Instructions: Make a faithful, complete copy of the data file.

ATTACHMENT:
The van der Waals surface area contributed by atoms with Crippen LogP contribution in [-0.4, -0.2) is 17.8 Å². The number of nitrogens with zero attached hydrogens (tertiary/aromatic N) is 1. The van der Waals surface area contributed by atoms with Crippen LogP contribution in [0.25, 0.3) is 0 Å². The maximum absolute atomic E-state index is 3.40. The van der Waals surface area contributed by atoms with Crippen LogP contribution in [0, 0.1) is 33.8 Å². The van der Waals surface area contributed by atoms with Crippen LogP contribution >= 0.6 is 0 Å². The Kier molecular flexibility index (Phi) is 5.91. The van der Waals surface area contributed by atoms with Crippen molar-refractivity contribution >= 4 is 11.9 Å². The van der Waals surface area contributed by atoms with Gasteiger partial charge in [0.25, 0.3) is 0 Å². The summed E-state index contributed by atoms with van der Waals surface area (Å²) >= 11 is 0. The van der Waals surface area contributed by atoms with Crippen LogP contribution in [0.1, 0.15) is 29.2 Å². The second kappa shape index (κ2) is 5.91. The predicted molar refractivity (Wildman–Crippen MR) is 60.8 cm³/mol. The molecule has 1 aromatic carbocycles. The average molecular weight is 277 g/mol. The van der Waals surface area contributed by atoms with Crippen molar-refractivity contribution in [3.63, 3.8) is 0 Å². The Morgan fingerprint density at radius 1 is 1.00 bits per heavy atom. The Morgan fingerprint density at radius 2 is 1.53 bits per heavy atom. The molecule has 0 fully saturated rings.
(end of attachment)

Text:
The van der Waals surface area contributed by atoms with Crippen LogP contribution in [-0.4, -0.2) is 17.8 Å². The number of nitrogens with zero attached hydrogens (tertiary/aromatic N) is 1. The van der Waals surface area contributed by atoms with Crippen LogP contribution in [0.25, 0.3) is 0 Å². The maximum absolute atomic E-state index is 3.40. The van der Waals surface area contributed by atoms with Crippen LogP contribution in [0, 0.1) is 33.8 Å². The van der Waals surface area contributed by atoms with Crippen LogP contribution >= 0.6 is 0 Å². The Kier molecular flexibility index (Phi) is 5.91. The van der Waals surface area contributed by atoms with Crippen molar-refractivity contribution >= 4 is 11.9 Å². The van der Waals surface area contributed by atoms with Gasteiger partial charge in [0.25, 0.3) is 0 Å². The summed E-state index contributed by atoms with van der Waals surface area (Å²) >= 11 is 0. The van der Waals surface area contributed by atoms with Crippen LogP contribution in [0.1, 0.15) is 29.2 Å². The second kappa shape index (κ2) is 5.91. The predicted molar refractivity (Wildman–Crippen MR) is 60.8 cm³/mol. The molecule has 1 aromatic carbocycles. The average molecular weight is 277 g/mol. The van der Waals surface area contributed by atoms with Crippen molar-refractivity contribution in [3.63, 3.8) is 0 Å². The Morgan fingerprint density at radius 1 is 1.00 bits per heavy atom. The Morgan fingerprint density at radius 2 is 1.53 bits per heavy atom. The molecule has 0 fully saturated rings.